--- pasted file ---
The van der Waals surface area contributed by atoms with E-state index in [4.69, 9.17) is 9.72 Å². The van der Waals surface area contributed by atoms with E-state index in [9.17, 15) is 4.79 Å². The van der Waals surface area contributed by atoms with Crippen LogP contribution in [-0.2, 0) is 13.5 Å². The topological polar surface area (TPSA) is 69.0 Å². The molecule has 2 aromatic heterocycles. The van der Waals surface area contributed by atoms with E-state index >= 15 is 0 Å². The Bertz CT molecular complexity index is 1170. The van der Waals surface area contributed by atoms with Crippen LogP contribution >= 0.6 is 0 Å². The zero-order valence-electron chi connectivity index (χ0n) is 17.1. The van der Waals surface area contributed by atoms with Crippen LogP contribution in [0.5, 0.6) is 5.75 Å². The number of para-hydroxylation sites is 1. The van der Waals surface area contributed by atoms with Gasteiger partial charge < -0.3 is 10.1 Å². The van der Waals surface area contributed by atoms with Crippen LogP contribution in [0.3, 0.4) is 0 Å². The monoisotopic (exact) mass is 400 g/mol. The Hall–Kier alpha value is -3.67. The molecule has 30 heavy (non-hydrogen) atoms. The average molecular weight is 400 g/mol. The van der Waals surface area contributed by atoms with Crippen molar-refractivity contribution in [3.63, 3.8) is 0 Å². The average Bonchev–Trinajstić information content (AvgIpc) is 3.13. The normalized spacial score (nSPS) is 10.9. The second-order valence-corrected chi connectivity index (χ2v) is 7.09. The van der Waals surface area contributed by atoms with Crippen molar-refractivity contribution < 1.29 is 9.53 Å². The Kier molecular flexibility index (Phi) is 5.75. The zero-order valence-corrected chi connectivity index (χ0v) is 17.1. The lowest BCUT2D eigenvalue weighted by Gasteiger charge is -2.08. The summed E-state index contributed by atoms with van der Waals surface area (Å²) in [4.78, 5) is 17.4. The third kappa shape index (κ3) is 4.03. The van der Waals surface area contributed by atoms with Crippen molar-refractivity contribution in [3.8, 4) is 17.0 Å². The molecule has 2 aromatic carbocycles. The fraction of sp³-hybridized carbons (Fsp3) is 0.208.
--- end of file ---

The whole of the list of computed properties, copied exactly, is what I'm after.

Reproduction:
The van der Waals surface area contributed by atoms with E-state index in [4.69, 9.17) is 9.72 Å². The van der Waals surface area contributed by atoms with E-state index in [9.17, 15) is 4.79 Å². The van der Waals surface area contributed by atoms with Crippen LogP contribution in [-0.2, 0) is 13.5 Å². The topological polar surface area (TPSA) is 69.0 Å². The molecule has 2 aromatic heterocycles. The van der Waals surface area contributed by atoms with E-state index >= 15 is 0 Å². The Bertz CT molecular complexity index is 1170. The van der Waals surface area contributed by atoms with Crippen LogP contribution >= 0.6 is 0 Å². The zero-order valence-electron chi connectivity index (χ0n) is 17.1. The van der Waals surface area contributed by atoms with Crippen LogP contribution in [0.5, 0.6) is 5.75 Å². The number of para-hydroxylation sites is 1. The van der Waals surface area contributed by atoms with Gasteiger partial charge < -0.3 is 10.1 Å². The van der Waals surface area contributed by atoms with Crippen LogP contribution in [0.3, 0.4) is 0 Å². The monoisotopic (exact) mass is 400 g/mol. The Hall–Kier alpha value is -3.67. The molecule has 30 heavy (non-hydrogen) atoms. The average molecular weight is 400 g/mol. The van der Waals surface area contributed by atoms with Crippen molar-refractivity contribution in [3.63, 3.8) is 0 Å². The average Bonchev–Trinajstić information content (AvgIpc) is 3.13. The normalized spacial score (nSPS) is 10.9. The second-order valence-corrected chi connectivity index (χ2v) is 7.09. The van der Waals surface area contributed by atoms with Crippen molar-refractivity contribution < 1.29 is 9.53 Å². The Kier molecular flexibility index (Phi) is 5.75. The zero-order valence-corrected chi connectivity index (χ0v) is 17.1. The lowest BCUT2D eigenvalue weighted by Gasteiger charge is -2.08. The summed E-state index contributed by atoms with van der Waals surface area (Å²) in [4.78, 5) is 17.4. The third kappa shape index (κ3) is 4.03. The van der Waals surface area contributed by atoms with Crippen molar-refractivity contribution in [3.8, 4) is 17.0 Å². The molecule has 2 aromatic carbocycles. The fraction of sp³-hybridized carbons (Fsp3) is 0.208.